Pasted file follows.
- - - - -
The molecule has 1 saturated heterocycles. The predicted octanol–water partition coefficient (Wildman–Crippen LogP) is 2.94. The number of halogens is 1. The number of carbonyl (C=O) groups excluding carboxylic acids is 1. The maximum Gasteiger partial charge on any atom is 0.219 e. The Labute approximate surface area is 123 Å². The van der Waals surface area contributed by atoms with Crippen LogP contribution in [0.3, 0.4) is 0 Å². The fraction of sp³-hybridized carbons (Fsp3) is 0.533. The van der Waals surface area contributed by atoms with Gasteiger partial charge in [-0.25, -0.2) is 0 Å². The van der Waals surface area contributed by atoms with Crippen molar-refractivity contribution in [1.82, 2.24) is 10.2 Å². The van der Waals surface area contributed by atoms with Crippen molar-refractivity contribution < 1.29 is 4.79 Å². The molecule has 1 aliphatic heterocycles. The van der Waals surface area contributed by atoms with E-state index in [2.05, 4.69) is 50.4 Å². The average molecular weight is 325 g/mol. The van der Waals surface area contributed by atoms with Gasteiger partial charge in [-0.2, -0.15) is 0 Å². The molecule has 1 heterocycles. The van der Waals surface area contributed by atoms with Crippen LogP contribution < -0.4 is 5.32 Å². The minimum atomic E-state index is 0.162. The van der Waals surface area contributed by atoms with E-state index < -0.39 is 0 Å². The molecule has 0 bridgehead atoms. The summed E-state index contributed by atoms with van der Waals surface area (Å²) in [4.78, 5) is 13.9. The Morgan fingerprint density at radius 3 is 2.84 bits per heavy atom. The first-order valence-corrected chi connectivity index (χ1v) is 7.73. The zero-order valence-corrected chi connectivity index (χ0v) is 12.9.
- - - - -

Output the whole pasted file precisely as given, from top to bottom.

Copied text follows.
The molecule has 1 saturated heterocycles. The predicted octanol–water partition coefficient (Wildman–Crippen LogP) is 2.94. The number of halogens is 1. The number of carbonyl (C=O) groups excluding carboxylic acids is 1. The maximum Gasteiger partial charge on any atom is 0.219 e. The Labute approximate surface area is 123 Å². The van der Waals surface area contributed by atoms with Crippen LogP contribution in [0.3, 0.4) is 0 Å². The fraction of sp³-hybridized carbons (Fsp3) is 0.533. The van der Waals surface area contributed by atoms with Gasteiger partial charge in [-0.25, -0.2) is 0 Å². The van der Waals surface area contributed by atoms with Crippen molar-refractivity contribution in [1.82, 2.24) is 10.2 Å². The van der Waals surface area contributed by atoms with Crippen molar-refractivity contribution < 1.29 is 4.79 Å². The molecule has 1 aliphatic heterocycles. The van der Waals surface area contributed by atoms with E-state index in [2.05, 4.69) is 50.4 Å². The average molecular weight is 325 g/mol. The van der Waals surface area contributed by atoms with Gasteiger partial charge in [-0.2, -0.15) is 0 Å². The molecule has 1 heterocycles. The van der Waals surface area contributed by atoms with Crippen LogP contribution < -0.4 is 5.32 Å². The minimum atomic E-state index is 0.162. The van der Waals surface area contributed by atoms with E-state index < -0.39 is 0 Å². The molecule has 0 bridgehead atoms. The summed E-state index contributed by atoms with van der Waals surface area (Å²) in [4.78, 5) is 13.9. The Morgan fingerprint density at radius 3 is 2.84 bits per heavy atom. The first-order valence-corrected chi connectivity index (χ1v) is 7.73. The zero-order valence-corrected chi connectivity index (χ0v) is 12.9.